Iran’s nuclear aspirations

The world’s problem with a nuclear Iran isn’t exactly new. We became aware we had the same problem with Nazi Germany in 1939, a year after German experimental physicists proved that nuclear fission of heavy elements, previously only a theory, was a real phenomenon in nuclear physics.

On October 11, 1939 a letter written by Leó Szilárd and signed by Albert Einstein was delivered to President Franklin Delano Roosevelt. The letter warned, in part, that:

In the course of the last four months it has been made probable — through the work of Joliot in France as well as Fermi and Szilárd in America — that it may become possible to set up a nuclear chain reaction in a large mass of uranium, by which vast amounts of power and large quantities of new radium-like elements would be generated. Now it appears almost certain that this could be achieved in the immediate future.

This new phenomenon would also lead to the construction of bombs, and it is conceivable — though much less certain — that extremely powerful bombs of a new type may thus be constructed. A single bomb of this type, carried by boat and exploded in a port, might very well destroy the whole port together with some of the surrounding territory.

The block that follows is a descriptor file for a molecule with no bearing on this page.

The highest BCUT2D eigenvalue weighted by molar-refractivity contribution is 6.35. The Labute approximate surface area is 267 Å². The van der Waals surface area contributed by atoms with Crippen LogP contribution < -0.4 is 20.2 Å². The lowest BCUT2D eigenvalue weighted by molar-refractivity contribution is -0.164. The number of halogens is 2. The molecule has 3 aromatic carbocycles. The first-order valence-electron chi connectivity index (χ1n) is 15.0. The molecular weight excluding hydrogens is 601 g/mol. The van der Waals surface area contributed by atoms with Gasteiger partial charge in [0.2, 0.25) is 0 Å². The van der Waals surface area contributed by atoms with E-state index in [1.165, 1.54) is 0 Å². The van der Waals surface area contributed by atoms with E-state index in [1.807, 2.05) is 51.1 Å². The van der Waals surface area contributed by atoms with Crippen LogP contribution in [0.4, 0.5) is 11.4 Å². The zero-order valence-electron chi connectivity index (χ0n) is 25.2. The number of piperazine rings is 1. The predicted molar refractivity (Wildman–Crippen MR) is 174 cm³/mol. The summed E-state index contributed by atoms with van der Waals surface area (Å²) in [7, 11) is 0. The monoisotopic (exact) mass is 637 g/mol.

What’s different between then and now is what happened after discovery of the problem. Fortunately for us, back then we had real leaders like Winston Churchill and Theodore Roosevelt, who with the  destruction of Germany’s Telemark heavy water plant, including all of its heavy water output, decisively put an end to Hitler’s nuclear aspirations.

Not so fortunately, we are now stuck with Barack (What, me worry?) Obama. God help us, who knows how things will turn out this time, but it looks very much like there is a mushroom cloud in someone’s future.


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